Saturday, 7 December 2013

Bystander - The Bystander Effect and Diffusion of Responsibility

Photo by Alan Cleaver

BYSTANDER

Noun. Mid-16th century.
[from BY- + STANDER.]

A person who is standing by;
a passive witness; a spectator.

On 13th October 2011, Yue Yue, a two-year-old from Guandong, China, wandered out of her house while her mother was rushing to bring in laundry from a thunderstorm. Yue Yue walked into a busy but narrow market street where she was hit by a van, falling under the front wheels. The driver stopped but didn't get out, before slowly driving away, running over Yue Yue's legs with the back wheels. While she lay in the middle of the street, at least 18 people passed Yue Yue, skirting around her in their vehicles, stopping to stare or just stepping around her without a pause, during which time another truck ran over her with both front and back wheels. Yue Yue lay in the street for seven minutes, bleeding and crying, before a woman who was scavenging for rubbish finally stopped to help her. Yue Yue died in hospital eight days later.

In July 2008, Cristina and Violetta Djeordsevic, two Roma girls who were 12 and 11 respectively, drowned in front of onlookers on a beach near Naples, Italy. The girls had been begging and selling trinkets with two other girls before all of them went in to swim. The girls quickly got into trouble in the rough sea, and their screams attracted the attention of some on the beach who were able to help two of them get out - Cristina and Violetta, however, died in the water; their bodies were pulled onto the beach and covered with towels. The photo that shocked Italy, of the two dead girls on the beach with seemingly unconcerned holiday makers sunbathing in the background, provoking fierce debate in the country about both racism toward Roma and the glaring apathy toward loss of life. The girls' bodies lay on the beach for an hour before being collected, while those around them went back to sunbathing and playing football.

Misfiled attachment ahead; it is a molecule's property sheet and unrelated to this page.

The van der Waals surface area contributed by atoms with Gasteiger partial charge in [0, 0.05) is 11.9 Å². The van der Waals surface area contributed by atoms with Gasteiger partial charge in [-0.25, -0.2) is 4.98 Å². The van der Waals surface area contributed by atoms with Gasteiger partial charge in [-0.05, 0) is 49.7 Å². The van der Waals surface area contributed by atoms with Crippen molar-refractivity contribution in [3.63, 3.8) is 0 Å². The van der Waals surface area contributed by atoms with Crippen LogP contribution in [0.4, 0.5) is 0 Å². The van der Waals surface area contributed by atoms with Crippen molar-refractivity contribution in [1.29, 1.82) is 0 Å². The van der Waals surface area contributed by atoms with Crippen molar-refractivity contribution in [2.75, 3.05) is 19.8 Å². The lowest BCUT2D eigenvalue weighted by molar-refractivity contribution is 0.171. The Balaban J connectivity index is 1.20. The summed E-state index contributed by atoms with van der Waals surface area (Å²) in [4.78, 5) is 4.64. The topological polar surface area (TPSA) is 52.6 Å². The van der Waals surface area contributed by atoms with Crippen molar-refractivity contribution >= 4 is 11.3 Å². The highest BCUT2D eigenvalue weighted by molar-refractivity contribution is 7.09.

Everyone is a bystander at some point, but researchers have often sought to explain why anyone would show such wanton indifference with regard to rendering aid to those in distress. A number of theories exist, including the Bystander Effect, which says that the probability of a bystander helping someone is inversely related to the number of bystanders there are - thus, a person is more likely to give aid if he is the only bystander (or one of a few) than if he is one of many bystanders. A number of other factors come into play, including ambiguity of the situation (not being sure if the person really does need help) and the so-called diffusion of responsibility which is the voice in every bystander's head telling them "There are so many people here, someone else must be doing something."

This aspect of human psychology is deeply disturbing. We all need help at times, and there will be times when those that we love need the help of strangers. Yes, it does take courage to be the one to speak out, to step forward or to offer aid; no one wants the responsibility of someone else's life on their hands; perhaps rather trivially, no one wants to look stupid, or be seen to do the wrong thing: "No, thank you very much - we don't need your help. Could you mind your own business please?" But from a purely selfish point of view, what's a moment of embarrassment or inconvenience when compared to living with the knowledge that someone died or suffered because of your inaction, because you selfishly skirted around little Yue Yue, crying and bleeding on the rain-soaked market street. In those instances, all of us can be a hero - all of us can do something to not be that bystander.